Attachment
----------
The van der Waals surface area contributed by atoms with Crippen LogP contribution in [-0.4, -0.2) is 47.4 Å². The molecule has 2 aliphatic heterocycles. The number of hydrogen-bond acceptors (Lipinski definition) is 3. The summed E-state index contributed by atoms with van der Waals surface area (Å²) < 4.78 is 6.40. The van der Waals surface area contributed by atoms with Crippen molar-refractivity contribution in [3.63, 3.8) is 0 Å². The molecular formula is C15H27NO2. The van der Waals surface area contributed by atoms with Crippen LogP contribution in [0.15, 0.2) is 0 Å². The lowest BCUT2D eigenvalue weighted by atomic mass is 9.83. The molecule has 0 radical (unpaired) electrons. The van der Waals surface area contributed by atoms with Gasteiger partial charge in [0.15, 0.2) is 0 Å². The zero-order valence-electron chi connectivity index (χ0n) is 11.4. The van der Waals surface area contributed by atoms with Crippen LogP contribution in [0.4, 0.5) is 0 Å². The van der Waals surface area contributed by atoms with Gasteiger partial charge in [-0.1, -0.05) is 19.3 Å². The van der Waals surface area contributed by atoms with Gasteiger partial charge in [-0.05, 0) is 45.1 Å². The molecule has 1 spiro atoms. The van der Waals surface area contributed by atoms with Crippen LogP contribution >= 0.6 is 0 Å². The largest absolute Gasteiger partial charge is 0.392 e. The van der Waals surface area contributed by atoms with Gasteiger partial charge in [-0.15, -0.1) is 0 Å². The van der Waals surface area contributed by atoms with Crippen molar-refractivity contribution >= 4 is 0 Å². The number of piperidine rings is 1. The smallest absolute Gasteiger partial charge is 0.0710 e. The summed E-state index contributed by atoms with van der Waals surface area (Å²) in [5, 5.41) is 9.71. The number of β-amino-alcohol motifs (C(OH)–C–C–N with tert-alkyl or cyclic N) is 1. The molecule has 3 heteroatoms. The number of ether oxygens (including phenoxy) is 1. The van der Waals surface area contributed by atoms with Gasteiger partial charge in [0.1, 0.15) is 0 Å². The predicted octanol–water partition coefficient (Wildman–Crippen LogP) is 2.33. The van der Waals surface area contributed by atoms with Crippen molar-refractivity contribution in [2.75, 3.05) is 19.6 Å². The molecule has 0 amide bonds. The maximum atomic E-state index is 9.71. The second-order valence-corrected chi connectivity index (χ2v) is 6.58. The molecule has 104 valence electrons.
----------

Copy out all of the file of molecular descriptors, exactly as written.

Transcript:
The van der Waals surface area contributed by atoms with Crippen LogP contribution in [-0.4, -0.2) is 47.4 Å². The molecule has 2 aliphatic heterocycles. The number of hydrogen-bond acceptors (Lipinski definition) is 3. The summed E-state index contributed by atoms with van der Waals surface area (Å²) < 4.78 is 6.40. The van der Waals surface area contributed by atoms with Crippen molar-refractivity contribution in [3.63, 3.8) is 0 Å². The molecular formula is C15H27NO2. The van der Waals surface area contributed by atoms with Crippen LogP contribution in [0.15, 0.2) is 0 Å². The lowest BCUT2D eigenvalue weighted by atomic mass is 9.83. The molecule has 0 radical (unpaired) electrons. The van der Waals surface area contributed by atoms with Gasteiger partial charge in [0.15, 0.2) is 0 Å². The zero-order valence-electron chi connectivity index (χ0n) is 11.4. The van der Waals surface area contributed by atoms with Crippen LogP contribution in [0.4, 0.5) is 0 Å². The van der Waals surface area contributed by atoms with Gasteiger partial charge in [-0.1, -0.05) is 19.3 Å². The van der Waals surface area contributed by atoms with Gasteiger partial charge in [-0.05, 0) is 45.1 Å². The molecule has 1 spiro atoms. The van der Waals surface area contributed by atoms with Crippen LogP contribution >= 0.6 is 0 Å². The largest absolute Gasteiger partial charge is 0.392 e. The van der Waals surface area contributed by atoms with Gasteiger partial charge in [-0.15, -0.1) is 0 Å². The van der Waals surface area contributed by atoms with Crippen molar-refractivity contribution >= 4 is 0 Å². The number of piperidine rings is 1. The smallest absolute Gasteiger partial charge is 0.0710 e. The summed E-state index contributed by atoms with van der Waals surface area (Å²) in [5, 5.41) is 9.71. The number of β-amino-alcohol motifs (C(OH)–C–C–N with tert-alkyl or cyclic N) is 1. The molecule has 3 heteroatoms. The number of ether oxygens (including phenoxy) is 1. The van der Waals surface area contributed by atoms with Gasteiger partial charge in [0.1, 0.15) is 0 Å². The predicted octanol–water partition coefficient (Wildman–Crippen LogP) is 2.33. The van der Waals surface area contributed by atoms with Crippen molar-refractivity contribution in [2.75, 3.05) is 19.6 Å². The molecule has 0 amide bonds. The maximum atomic E-state index is 9.71. The second-order valence-corrected chi connectivity index (χ2v) is 6.58. The molecule has 104 valence electrons.